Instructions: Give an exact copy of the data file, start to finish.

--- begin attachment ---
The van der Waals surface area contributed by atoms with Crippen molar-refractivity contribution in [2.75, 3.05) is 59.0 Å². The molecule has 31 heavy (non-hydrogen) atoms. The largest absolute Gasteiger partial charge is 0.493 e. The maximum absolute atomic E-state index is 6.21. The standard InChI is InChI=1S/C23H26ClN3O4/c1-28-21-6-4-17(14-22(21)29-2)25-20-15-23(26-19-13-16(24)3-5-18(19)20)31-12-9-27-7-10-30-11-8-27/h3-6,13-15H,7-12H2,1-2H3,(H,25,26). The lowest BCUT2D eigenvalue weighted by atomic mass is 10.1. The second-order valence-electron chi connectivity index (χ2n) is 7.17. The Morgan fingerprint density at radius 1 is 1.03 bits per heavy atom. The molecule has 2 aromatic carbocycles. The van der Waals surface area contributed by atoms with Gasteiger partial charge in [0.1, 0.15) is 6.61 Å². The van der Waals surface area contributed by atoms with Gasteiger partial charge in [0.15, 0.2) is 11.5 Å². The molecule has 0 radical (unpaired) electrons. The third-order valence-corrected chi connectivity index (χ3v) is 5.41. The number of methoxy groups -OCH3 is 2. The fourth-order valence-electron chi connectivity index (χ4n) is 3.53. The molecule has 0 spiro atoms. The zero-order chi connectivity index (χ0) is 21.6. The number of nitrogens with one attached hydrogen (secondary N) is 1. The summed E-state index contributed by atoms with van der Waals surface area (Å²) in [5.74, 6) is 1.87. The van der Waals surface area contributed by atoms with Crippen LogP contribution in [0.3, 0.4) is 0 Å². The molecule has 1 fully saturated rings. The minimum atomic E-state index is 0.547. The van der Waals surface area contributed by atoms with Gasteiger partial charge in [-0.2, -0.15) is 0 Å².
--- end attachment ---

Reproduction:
The van der Waals surface area contributed by atoms with Crippen molar-refractivity contribution in [2.75, 3.05) is 59.0 Å². The molecule has 31 heavy (non-hydrogen) atoms. The largest absolute Gasteiger partial charge is 0.493 e. The maximum absolute atomic E-state index is 6.21. The standard InChI is InChI=1S/C23H26ClN3O4/c1-28-21-6-4-17(14-22(21)29-2)25-20-15-23(26-19-13-16(24)3-5-18(19)20)31-12-9-27-7-10-30-11-8-27/h3-6,13-15H,7-12H2,1-2H3,(H,25,26). The lowest BCUT2D eigenvalue weighted by atomic mass is 10.1. The second-order valence-electron chi connectivity index (χ2n) is 7.17. The Morgan fingerprint density at radius 1 is 1.03 bits per heavy atom. The molecule has 2 aromatic carbocycles. The van der Waals surface area contributed by atoms with Gasteiger partial charge in [0.1, 0.15) is 6.61 Å². The van der Waals surface area contributed by atoms with Gasteiger partial charge in [0.15, 0.2) is 11.5 Å². The molecule has 0 radical (unpaired) electrons. The third-order valence-corrected chi connectivity index (χ3v) is 5.41. The number of methoxy groups -OCH3 is 2. The fourth-order valence-electron chi connectivity index (χ4n) is 3.53. The molecule has 0 spiro atoms. The zero-order chi connectivity index (χ0) is 21.6. The number of nitrogens with one attached hydrogen (secondary N) is 1. The summed E-state index contributed by atoms with van der Waals surface area (Å²) in [5.74, 6) is 1.87. The van der Waals surface area contributed by atoms with Crippen LogP contribution in [0.3, 0.4) is 0 Å². The molecule has 1 fully saturated rings. The minimum atomic E-state index is 0.547. The van der Waals surface area contributed by atoms with Gasteiger partial charge in [-0.2, -0.15) is 0 Å².